At the end of “Lover’s Spat” both Josh and Mel, who separated earlier in the episode, are in various states of temptation with other characters. Danny Bailey has taken Mel into the tunnel of love and the young (possibly very young) Betsy (Dove Cameron) has taken Josh to the “Virginity Ruins”. The four are involved in a very sexy bit of intertwined singing as Mel gets carried further and further away before finally giving in, while Josh starts to worry about whether his connection with Betsy is appropriate. “Lover’s Spat” ends appropriately abruptly as Betsy’s father sneaks up and initiates an official “shotgun wedding” that will likely be the main conflict of Episode 3. It also serves as an appropriate climax for the show and should get any viewers who got that far to be ready and willing to come back to this crazy and esoteric show for more.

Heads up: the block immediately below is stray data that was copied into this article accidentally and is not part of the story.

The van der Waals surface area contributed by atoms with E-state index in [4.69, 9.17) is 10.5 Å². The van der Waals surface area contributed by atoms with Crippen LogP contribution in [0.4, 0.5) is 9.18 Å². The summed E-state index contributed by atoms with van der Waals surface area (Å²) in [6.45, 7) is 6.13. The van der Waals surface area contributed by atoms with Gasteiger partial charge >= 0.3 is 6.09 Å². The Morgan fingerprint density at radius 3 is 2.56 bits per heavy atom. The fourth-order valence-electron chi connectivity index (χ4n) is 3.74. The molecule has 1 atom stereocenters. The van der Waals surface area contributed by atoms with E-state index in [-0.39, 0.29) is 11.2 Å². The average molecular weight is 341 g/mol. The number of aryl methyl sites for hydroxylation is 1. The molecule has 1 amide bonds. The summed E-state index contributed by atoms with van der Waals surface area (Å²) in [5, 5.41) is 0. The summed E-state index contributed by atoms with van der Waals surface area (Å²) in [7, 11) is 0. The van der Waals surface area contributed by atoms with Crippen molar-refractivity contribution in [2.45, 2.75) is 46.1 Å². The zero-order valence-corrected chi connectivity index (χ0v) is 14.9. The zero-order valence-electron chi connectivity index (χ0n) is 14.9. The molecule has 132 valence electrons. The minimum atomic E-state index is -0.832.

A Few Of My Favorite Things
To close out these musings each week I thought it would be fun to list a few of my favorite specific references to other musicals. There are many many more and I encourage anyone who would like to play along to post their favorites in the comments!
Episode 1: “Schmigadoon!”
- While there are many shows that have a song introducing the characters, and there are more direct comparisons, the opening number had the feel of an homage to the “Munchkinland Welcome” in The Wizard of Oz. The characters from “our world” have entered this technicolor dreamland and now the locals are singing introductions of themselves.
- The catchy and very corny “Corn Pudding” song and dance is a direct parody of “That Was a Real Nice Clambake” from Rogers and Hammerstein’s Carousel.